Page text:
Global Policy Forum

International Court Issues First Darfur Arrest Warrants

Agence France Presse
May 2, 2007

The International Criminal Court (ICC) has issued its first arrest warrants over the Darfur conflict for a Sudanese minister and a Janjaweed militia leader accused of murder, torture and rape. In documents released Wednesday the judges said there were "reasonable grounds" to conclude that Ahmed Haroun, Sudan's secretary of state for humanitarian affairs and a former minister in charge of Darfur, and Ali Kosheib, a principal leader of the Khartoum-backed Janjaweed, were "criminally responsible" for war crimes and crimes against humanity committed in Darfur. Khartoum was quick to reject the warrants, saying the court had no jurisdiction in the matter.

The ICC arrest warrants, dated April 27, charge Haroun and Kosheib with a long list of 51 counts including murder, torture, mass rape and the forced displacement of entire villages during a series of attacks in western Darfur in 2003 and 2004. ICC chief prosecutor Luis Moreno-Ocampo hailed the move as "a big and important step ahead". "These two will have to face justice, they will be in the dock, in two months or two years ... they know that," he told AFP Wednesday.

Moreno-Ocampo focused his 20-month investigation on events alleged to have occurred between 2003 and 2004, the most violent period in the crisis. The Arab Janjaweed, armed and backed by the Sudanese government, are accused of the worst violence, involving attacks on civilians of black African origin following a rebellion against Khartoum. "The judges have issued arrest warrants. As the territorial state, the government of the Sudan has a legal duty to arrest Ahmed Haroun and Ali Kosheib. This is the International Criminal Court's decision, and the government has to respect it," the prosecution said.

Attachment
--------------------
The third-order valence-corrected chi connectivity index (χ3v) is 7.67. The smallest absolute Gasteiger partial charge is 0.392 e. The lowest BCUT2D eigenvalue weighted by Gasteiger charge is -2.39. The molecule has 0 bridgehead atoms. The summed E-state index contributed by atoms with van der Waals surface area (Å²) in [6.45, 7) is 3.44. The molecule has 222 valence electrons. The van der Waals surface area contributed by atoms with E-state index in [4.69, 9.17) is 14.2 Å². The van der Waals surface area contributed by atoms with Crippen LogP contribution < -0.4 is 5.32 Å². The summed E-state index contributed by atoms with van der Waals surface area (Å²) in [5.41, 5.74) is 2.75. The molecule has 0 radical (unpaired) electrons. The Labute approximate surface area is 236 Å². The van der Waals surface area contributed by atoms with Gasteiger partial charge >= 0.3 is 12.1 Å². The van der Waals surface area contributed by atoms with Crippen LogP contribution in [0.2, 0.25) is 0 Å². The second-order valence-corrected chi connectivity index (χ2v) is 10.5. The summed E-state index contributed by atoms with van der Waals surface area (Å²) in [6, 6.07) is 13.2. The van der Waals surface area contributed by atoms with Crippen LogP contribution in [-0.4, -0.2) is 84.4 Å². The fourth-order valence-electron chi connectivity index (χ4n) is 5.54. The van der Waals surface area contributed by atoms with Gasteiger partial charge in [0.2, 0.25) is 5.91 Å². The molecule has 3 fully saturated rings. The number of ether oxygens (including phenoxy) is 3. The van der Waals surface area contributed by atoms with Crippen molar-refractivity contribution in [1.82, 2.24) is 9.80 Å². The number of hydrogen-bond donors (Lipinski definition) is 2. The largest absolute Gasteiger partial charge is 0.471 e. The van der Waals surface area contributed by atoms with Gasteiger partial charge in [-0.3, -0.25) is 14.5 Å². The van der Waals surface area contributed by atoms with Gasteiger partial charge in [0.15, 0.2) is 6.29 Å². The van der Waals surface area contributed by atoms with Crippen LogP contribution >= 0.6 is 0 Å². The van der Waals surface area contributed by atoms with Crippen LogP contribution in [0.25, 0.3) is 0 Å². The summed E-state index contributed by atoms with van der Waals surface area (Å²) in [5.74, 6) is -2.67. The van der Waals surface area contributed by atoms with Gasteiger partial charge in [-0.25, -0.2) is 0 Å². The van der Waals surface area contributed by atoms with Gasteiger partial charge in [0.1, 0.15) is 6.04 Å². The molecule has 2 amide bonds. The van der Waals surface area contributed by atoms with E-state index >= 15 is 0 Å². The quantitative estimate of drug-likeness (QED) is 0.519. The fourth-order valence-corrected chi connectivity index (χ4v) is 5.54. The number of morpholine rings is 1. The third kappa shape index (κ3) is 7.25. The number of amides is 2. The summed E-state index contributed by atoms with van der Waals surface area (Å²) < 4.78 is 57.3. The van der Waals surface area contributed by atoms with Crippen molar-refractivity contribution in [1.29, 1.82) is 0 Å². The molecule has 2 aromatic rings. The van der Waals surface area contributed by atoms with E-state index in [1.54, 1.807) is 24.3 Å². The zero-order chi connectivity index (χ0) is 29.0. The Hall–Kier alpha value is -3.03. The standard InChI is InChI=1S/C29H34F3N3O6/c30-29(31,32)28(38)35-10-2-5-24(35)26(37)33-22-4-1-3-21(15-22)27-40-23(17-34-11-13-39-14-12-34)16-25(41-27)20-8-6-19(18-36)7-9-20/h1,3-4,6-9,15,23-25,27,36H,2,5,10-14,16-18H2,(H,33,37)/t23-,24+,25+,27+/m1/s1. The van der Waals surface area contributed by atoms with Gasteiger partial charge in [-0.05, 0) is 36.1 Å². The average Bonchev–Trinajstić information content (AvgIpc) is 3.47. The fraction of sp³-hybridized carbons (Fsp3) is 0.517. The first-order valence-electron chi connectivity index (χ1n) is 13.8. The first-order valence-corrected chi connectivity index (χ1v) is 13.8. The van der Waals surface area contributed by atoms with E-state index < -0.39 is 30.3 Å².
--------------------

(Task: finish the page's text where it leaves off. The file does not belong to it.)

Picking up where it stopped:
Sudan meanwhile insisted that the ICC has no jurisdiction to try alleged crimes committed in Darfur. "Sudan rejects the ICC prosecutor's decision and our position is in line with international law because Sudan is not a member of the treaty that founded this jurisdiction," Sudanese Justice Minister Mohammed Ali al-Mardhi said. Some critics of the ICC have said the arrest warrants could hamper efforts to broker a peace in Darfur."We are one piece in a more complicated problem," Moreno-Ocampo said. "I cannot provide peace and security." The conflict in Darfur is in its fifth year and has caused 200,000 deaths and has displaced two million people, according to the United Nations. Sudan contests the figures, saying that only 9,000 have died.

"The judges' decision clearly shifts the burden on Sudan to adhere to its responsibilities as it must under the Security Council resolution," Richard Dicker of Human Rights Watch told AFP. The case was referred to the ICC by a UN Security Council resolution passed on March 25, 2005. The judges had the choice between issuing a summons to appear or an international arrest warrant. They explained that because Haroun is part of the "inner circle" of Sudanese government and there are allegations that he may have concealed evidence his arrest is necessary "to ensure that he will not obstruct or endanger the investigation."

Kosheib, who is also known as Ali Muhammed Ali, one of the key leaders of the Janjaweed militia, is currently in custody in Sudan. The judges said his arrest was necessary to ensure his appearance in The Hague because his detention "prevents him from willingly and voluntarily appearing before the court." If the men are handed over to the ICC there will first be a so-called confirmation of charges hearing, where judges will have to decide if there is enough evidence to proceed to an actual trial.

More Information on International Justice
More Information on the ICC Investigations in Darfur
More Information on International Criminal Court Investigations
More Information on the International Criminal Court
More Information on Sudan


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